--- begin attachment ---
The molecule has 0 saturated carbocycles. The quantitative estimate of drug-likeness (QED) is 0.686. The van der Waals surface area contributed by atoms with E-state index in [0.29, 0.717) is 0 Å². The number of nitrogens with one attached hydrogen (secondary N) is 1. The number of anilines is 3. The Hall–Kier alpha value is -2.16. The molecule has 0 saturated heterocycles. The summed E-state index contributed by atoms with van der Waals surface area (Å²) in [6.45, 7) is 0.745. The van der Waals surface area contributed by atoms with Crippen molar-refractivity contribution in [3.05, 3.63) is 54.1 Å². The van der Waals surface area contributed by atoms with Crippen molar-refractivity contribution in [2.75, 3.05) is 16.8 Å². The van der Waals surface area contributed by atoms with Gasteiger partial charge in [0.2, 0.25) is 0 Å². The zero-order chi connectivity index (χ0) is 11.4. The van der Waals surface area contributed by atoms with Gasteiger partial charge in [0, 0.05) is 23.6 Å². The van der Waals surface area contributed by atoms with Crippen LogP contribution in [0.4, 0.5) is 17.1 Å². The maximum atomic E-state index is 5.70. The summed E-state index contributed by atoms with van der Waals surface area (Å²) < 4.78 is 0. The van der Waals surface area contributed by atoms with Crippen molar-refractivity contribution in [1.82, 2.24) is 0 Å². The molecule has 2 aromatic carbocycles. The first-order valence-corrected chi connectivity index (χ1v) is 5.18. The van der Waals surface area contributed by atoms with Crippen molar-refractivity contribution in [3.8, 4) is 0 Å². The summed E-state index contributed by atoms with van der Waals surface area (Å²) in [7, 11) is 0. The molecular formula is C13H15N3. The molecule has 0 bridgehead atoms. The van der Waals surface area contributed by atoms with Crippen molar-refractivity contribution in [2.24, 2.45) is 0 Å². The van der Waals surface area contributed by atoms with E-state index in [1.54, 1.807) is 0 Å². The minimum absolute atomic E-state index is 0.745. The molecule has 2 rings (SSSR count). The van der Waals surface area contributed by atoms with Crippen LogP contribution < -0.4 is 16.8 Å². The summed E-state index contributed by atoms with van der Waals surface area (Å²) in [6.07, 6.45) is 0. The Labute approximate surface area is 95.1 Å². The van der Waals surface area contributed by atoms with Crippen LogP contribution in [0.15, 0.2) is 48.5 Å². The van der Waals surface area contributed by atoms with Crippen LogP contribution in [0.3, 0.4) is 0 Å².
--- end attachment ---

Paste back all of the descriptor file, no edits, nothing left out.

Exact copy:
The molecule has 0 saturated carbocycles. The quantitative estimate of drug-likeness (QED) is 0.686. The van der Waals surface area contributed by atoms with E-state index in [0.29, 0.717) is 0 Å². The number of nitrogens with one attached hydrogen (secondary N) is 1. The number of anilines is 3. The Hall–Kier alpha value is -2.16. The molecule has 0 saturated heterocycles. The summed E-state index contributed by atoms with van der Waals surface area (Å²) in [6.45, 7) is 0.745. The van der Waals surface area contributed by atoms with Crippen molar-refractivity contribution in [3.05, 3.63) is 54.1 Å². The van der Waals surface area contributed by atoms with Crippen molar-refractivity contribution in [2.75, 3.05) is 16.8 Å². The van der Waals surface area contributed by atoms with Gasteiger partial charge in [0.2, 0.25) is 0 Å². The zero-order chi connectivity index (χ0) is 11.4. The van der Waals surface area contributed by atoms with Gasteiger partial charge in [0, 0.05) is 23.6 Å². The van der Waals surface area contributed by atoms with Crippen LogP contribution in [0.4, 0.5) is 17.1 Å². The maximum atomic E-state index is 5.70. The summed E-state index contributed by atoms with van der Waals surface area (Å²) < 4.78 is 0. The van der Waals surface area contributed by atoms with Crippen molar-refractivity contribution in [1.82, 2.24) is 0 Å². The molecule has 2 aromatic carbocycles. The first-order valence-corrected chi connectivity index (χ1v) is 5.18. The van der Waals surface area contributed by atoms with Crippen molar-refractivity contribution in [3.8, 4) is 0 Å². The summed E-state index contributed by atoms with van der Waals surface area (Å²) in [7, 11) is 0. The molecular formula is C13H15N3. The molecule has 0 bridgehead atoms. The van der Waals surface area contributed by atoms with Crippen molar-refractivity contribution in [2.24, 2.45) is 0 Å². The van der Waals surface area contributed by atoms with E-state index in [1.54, 1.807) is 0 Å². The minimum absolute atomic E-state index is 0.745. The molecule has 2 rings (SSSR count). The van der Waals surface area contributed by atoms with Crippen LogP contribution < -0.4 is 16.8 Å². The summed E-state index contributed by atoms with van der Waals surface area (Å²) in [6.07, 6.45) is 0. The Labute approximate surface area is 95.1 Å². The van der Waals surface area contributed by atoms with Crippen LogP contribution in [0.15, 0.2) is 48.5 Å². The van der Waals surface area contributed by atoms with Crippen LogP contribution in [0.3, 0.4) is 0 Å².